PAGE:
David's Reviews > The Value of Nothing: How to Reshape Market Society and Redefine Democracy

The Value of Nothing by Raj Patel
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's review
Sep 17, 10

bookshelves: economics
Read from September 16 to 17, 2010

Seldom have I seen a book written by a PhD that could simultaneously argue for both deconstruction of government and a return of almost anarchistic democracy while maintaining that we our current regulation of corporations is inefficient and corrupt. Patel takes us on a whirlwind of topics, a torrent of quotations (many of which were taken well out of context), and a flood of criticisms. However, and quite disappointingly, he never actually proposes any solutions to his complaints, other than the aforementioned loose ideals of a dichotomy of tighter governmental control and Athenian style democracy. This leads me to question if the author is actually interested in any solutions whatsoever.

I found this book to raise many troubling concerns. It is true that we do abuse many of our planet's resources and it is true that our democratic republic is corrupt and inefficient. Nevertheless, I plead with our modern day intellectuals to provide solutions and blueprints, not just another complaint that we are not taxing the rich properly. I found this book to be valid, but ineffectual. It is just another case of a well-bred communist sympathizer with very little practical and applicable solutions. Perhaps in the future we will find something more concrete to use as a textbook for societal change, but this book is clearly not it.

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09/16/2010 page 89

Comments (showing 1-5 of 5) (5 new)

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message 1: by Larryk (new)

Larryk It ia indeed frustrating to see yet another book analyzing the problem - particularly our corrupt shell of a democracy - without offering a detailed blueprint of the solution that lovers of liberty can unite behind.
Please consider the following: http://moneyouttapolitics.org/

Katie I thought that he absolutely did propose solutions. The solutions is that we need to start exerting authority of the decisions that affect us all. Nobody is going to hand us a "plan" and I don't recommend waiting around for one to materialize. We need to actually work for a solution and become more involved in the decisions that affect us. This isn't a leader-follower situation (which you seem to be looking for). His solution is a more participatory society (a subject that has already been written about at length). He wasn't trying to explain the detailed workings of a participatory society, but making yet another case that it could solve many of our problems. I suggest you read more about it. It's a fascinating subject and it's gaining popularity.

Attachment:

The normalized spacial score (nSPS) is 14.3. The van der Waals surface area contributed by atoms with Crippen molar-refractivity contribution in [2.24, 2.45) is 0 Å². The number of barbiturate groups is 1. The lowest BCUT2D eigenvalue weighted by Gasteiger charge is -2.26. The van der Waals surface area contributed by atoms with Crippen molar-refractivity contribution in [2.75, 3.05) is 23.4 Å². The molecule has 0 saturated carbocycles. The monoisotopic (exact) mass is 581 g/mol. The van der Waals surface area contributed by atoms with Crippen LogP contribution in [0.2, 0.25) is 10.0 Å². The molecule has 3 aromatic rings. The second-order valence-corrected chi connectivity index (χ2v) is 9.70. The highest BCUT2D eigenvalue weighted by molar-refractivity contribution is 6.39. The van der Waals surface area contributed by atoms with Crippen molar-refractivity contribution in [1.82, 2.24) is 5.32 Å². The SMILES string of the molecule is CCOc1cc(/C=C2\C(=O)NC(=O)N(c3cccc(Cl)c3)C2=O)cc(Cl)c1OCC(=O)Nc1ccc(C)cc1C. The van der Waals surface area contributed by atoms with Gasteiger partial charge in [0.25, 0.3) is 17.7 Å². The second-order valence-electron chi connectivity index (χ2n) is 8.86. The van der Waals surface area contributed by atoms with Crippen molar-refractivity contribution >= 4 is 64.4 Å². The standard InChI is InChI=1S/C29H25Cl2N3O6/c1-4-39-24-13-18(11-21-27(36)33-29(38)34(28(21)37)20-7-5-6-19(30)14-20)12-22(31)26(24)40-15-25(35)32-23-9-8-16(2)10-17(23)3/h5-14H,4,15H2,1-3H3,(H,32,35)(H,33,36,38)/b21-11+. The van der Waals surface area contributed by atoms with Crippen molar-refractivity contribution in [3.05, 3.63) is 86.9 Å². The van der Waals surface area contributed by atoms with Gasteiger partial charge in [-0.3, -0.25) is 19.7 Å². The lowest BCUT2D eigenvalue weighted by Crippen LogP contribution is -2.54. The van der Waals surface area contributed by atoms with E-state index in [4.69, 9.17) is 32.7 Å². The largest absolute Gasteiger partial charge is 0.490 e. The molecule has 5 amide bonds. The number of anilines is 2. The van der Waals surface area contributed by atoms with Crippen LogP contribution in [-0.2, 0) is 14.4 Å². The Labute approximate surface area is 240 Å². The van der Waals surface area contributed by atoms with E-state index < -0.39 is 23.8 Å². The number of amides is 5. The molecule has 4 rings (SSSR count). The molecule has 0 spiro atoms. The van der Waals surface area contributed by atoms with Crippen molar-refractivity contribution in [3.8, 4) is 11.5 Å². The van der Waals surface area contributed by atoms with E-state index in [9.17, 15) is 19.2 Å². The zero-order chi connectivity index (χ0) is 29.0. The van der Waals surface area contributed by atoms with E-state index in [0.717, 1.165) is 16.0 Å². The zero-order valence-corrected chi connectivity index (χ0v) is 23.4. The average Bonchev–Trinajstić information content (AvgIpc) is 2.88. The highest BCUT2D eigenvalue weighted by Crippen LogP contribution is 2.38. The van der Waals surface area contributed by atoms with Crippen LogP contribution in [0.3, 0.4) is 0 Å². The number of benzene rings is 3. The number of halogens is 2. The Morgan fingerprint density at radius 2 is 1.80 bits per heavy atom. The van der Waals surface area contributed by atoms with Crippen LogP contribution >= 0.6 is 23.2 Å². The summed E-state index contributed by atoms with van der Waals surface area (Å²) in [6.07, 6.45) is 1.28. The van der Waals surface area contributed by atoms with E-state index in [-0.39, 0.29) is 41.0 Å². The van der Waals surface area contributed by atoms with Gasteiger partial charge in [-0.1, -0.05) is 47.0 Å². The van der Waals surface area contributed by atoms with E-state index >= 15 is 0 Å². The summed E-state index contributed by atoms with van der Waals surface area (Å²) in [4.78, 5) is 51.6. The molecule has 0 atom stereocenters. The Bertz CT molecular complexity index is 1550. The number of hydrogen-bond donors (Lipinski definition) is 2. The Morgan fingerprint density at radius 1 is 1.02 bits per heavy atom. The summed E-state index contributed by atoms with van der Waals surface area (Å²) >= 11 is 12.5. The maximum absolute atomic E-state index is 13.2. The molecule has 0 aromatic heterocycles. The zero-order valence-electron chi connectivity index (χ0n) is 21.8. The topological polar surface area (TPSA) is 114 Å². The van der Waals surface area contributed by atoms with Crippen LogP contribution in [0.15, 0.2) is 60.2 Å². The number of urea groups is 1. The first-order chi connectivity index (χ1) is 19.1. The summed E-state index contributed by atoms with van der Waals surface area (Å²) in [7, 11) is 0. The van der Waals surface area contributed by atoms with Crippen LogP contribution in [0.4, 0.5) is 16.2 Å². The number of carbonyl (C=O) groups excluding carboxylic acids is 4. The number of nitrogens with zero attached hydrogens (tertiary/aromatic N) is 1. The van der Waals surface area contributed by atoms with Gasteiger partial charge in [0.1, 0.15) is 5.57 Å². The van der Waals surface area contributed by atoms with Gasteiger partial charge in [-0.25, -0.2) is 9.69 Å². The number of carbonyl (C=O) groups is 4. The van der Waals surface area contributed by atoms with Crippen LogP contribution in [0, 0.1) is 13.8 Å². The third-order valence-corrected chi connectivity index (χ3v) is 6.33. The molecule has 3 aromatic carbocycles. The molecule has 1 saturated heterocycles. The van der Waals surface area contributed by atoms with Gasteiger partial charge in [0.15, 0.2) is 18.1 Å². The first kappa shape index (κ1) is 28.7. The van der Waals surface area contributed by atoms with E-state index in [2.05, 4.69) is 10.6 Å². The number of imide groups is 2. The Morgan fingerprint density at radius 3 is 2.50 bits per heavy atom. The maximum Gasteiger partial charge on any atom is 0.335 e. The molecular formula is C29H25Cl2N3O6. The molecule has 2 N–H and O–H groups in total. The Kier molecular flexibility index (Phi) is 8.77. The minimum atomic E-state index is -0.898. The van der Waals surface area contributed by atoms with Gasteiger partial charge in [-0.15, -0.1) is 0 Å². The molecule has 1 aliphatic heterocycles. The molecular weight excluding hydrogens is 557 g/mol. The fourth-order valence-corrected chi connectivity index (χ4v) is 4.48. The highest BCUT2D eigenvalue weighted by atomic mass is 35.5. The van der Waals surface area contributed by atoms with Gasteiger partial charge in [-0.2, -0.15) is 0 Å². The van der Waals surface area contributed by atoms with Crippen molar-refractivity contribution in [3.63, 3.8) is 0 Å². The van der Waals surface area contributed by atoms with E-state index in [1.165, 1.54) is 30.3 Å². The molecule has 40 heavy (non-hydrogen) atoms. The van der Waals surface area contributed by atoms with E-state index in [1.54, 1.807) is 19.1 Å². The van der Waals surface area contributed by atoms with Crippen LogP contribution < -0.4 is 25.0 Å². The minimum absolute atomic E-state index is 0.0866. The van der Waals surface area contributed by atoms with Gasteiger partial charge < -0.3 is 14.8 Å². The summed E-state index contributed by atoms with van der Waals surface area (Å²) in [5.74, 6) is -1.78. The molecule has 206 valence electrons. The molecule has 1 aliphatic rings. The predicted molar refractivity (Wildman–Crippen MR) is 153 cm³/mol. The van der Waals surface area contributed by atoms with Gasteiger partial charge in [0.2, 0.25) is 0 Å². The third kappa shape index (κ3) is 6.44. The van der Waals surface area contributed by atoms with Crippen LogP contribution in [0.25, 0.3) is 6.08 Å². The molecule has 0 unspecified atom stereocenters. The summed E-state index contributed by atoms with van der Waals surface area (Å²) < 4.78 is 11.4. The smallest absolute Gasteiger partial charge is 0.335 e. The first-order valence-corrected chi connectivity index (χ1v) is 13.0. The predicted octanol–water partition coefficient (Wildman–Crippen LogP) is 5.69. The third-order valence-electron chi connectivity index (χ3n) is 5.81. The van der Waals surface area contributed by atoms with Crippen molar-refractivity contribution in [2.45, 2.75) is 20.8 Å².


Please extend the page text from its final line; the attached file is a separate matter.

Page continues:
message 3: by Larryk (last edited Sep 18, 2011 07:41AM) (new)

Larryk Nobody is going to hand us a "plan"

Well, um, Katie - http://moneyouttapolitics.org/ recommended in the first comment as a blueprint not only specifically presents a "plan," but the website itself executes the plan in a way that you can be a part of.
By all means do not wait around for a plan, but when one is presented to you do take a few minutes to consider it.

General exhortations of what solutions "we need," a more participatory society or any other result is not a plan on how we get there. The only people who get to participate in our politics are those who buy politicians. Until we get money out of politics, as is being demanded by those currently occupying wall street, calls for more participation without a detailed plan of how to get money out of politics are just naive.
The original criticism is widespread that there are way too many authors describing the problem of our loss of democracy and the resulting policy failures and too few paying attention to detailed strategies for solving the problem.
Again http://moneyouttapolitics.org/ is the exception

Katie It looks like they have some good ideas there. Money influencing politics is a big part of the problem. I also recommend reading about participatory economics (parecon). It's a really interesting theory on how we can organize in an inclusive way that avoids one group having power over another.

Lisa Faye I agree wit Katie. I would suggest anyting by Michael Alberts as a great start!

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